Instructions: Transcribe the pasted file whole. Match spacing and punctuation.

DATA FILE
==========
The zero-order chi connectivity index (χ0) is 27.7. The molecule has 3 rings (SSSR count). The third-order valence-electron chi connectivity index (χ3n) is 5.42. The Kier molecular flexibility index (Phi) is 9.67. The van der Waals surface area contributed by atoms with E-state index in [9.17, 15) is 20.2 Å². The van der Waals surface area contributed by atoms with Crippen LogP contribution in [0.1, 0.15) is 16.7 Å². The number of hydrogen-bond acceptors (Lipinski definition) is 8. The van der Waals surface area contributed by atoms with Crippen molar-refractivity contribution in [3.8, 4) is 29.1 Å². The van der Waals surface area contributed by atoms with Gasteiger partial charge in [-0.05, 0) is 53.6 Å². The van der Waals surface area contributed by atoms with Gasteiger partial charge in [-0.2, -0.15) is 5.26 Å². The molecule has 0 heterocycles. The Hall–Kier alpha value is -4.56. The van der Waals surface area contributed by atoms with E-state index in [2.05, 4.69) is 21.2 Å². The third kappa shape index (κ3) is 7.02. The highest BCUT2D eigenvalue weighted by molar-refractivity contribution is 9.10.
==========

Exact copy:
The zero-order chi connectivity index (χ0) is 27.7. The molecule has 3 rings (SSSR count). The third-order valence-electron chi connectivity index (χ3n) is 5.42. The Kier molecular flexibility index (Phi) is 9.67. The van der Waals surface area contributed by atoms with E-state index in [9.17, 15) is 20.2 Å². The van der Waals surface area contributed by atoms with Crippen LogP contribution in [0.1, 0.15) is 16.7 Å². The number of hydrogen-bond acceptors (Lipinski definition) is 8. The van der Waals surface area contributed by atoms with Crippen molar-refractivity contribution in [3.8, 4) is 29.1 Å². The van der Waals surface area contributed by atoms with Gasteiger partial charge in [-0.05, 0) is 53.6 Å². The van der Waals surface area contributed by atoms with Gasteiger partial charge in [-0.2, -0.15) is 5.26 Å². The molecule has 0 heterocycles. The Hall–Kier alpha value is -4.56. The van der Waals surface area contributed by atoms with E-state index in [2.05, 4.69) is 21.2 Å². The third kappa shape index (κ3) is 7.02. The highest BCUT2D eigenvalue weighted by molar-refractivity contribution is 9.10.